Click here to read the first part of this blog series on the Tug Fork Valley Floods.
Hundreds of residents of the Tug Fork Valley converged on Washington DC in April 1978. Tired of unfulfilled promises of federal assistance for flood control, they marched to the Capitol to demand that Congress appropriate funding for infrastructure that could tame the Tug Fork River and lessen the impact of future floods. They were addressed by members of their congressional delegation, including Senators Jennings Randolph, Robert C. Byrd, and Congressman Nick Joe Rahall.
The delegation put together a package of legislative proposals, including putting Tug Fork communities under the National Flood Insurance Program, opening the possibility for business owners to secure loans for rebuilding and protecting their shops. The senators and congressman also called for the appropriation of money to build flood control infrastructure around some of the valley’s most critically-threatened communities. The problem with this proposal was that the Tug Fork Valley could not meet the required cost-benefit ratio mandated for flood control projects. The only way to avoid this obstacle was to gain enough Senate support for the amendment to waive the rule.
Senators Randolph and Byrd set to work to gain more support for the Tug Fork Valley project. As chairman of the Senate Committee on Environment and Public Works, Senator Randolph began a series of hearings on the proposal. One of those to testify during the hearings was Senator Byrd who called on the committee to approve the project and funding, bringing it to a full Senate vote. Opponents of the project raised questions over the effectiveness of the proposed flood walls and diversion channels when the amendment did not seriously address the consequences of the extractive industries in the region the contributed to the frequency and severity of flooding. These questions were difficult to answer, an example of the larger paradox often faced by West Virginia's congressional representatives caught between the state’s industrial base and its environmental and human impacts.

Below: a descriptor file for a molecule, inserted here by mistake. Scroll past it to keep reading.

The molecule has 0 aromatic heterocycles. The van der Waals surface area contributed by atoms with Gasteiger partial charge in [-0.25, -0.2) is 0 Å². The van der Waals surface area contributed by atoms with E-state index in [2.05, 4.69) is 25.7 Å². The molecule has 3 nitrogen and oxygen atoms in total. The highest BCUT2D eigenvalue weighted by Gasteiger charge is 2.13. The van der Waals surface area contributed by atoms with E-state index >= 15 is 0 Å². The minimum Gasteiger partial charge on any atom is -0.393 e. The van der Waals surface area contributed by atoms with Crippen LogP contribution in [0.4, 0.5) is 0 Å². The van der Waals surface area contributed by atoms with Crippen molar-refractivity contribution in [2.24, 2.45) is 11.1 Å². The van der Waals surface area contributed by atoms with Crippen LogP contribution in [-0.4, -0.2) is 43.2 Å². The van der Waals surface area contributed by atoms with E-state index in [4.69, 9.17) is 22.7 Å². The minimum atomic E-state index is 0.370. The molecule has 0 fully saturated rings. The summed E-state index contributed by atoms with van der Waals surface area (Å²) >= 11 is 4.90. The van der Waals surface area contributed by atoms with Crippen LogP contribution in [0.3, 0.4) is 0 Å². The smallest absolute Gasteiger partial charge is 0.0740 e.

On September 9, 1980, Senators Byrd and Randolph again introduced their amendment on the Senate Floor. In his defense of the measure, Byrd declared “four times the U.S. Senate has responded to my plea, along with the requests of my colleague, Senator Randolph, and has provided authorization for extensive flood relief…while I have kept my pledge, the hopes of these people remain unfulfilled.” Randolph added “no matter how badly needed this legislation is, it still has not become law…the people of the Tug Fork Valley have come so close, yet continue to be so far away from the safety and security that all American’s deserve.” These impassioned statements resulted in yet another successful Senate vote in favor of the amendment. Once in the House of Representatives, the amendment was approved in the interest of not jeopardizing the overall $12 billion Energy and Water Appropriations Bill to which it was attached. With the appropriations now available, work began on the long-awaited flood control system in the Tug Fork Valley.
In the years since work began on the various components of the massive project, the flood control system has helped to cut-down the frequency and severity of disastrous flooding in the region. As recently as February, the flood wall around the city of Williamson protected its residents from severe damage after the Tug Fork swelled to 36 feet following heavy rains. When staff from the Byrd Center visited Williamson last year with our traveling exhibit, Robert C. Byrd: Senator, Statesman, West Virginian, city residents recalled the 77/78 floods and the sense of safety afforded by the massive flood wall that now wraps around two sides of the city’s downtown.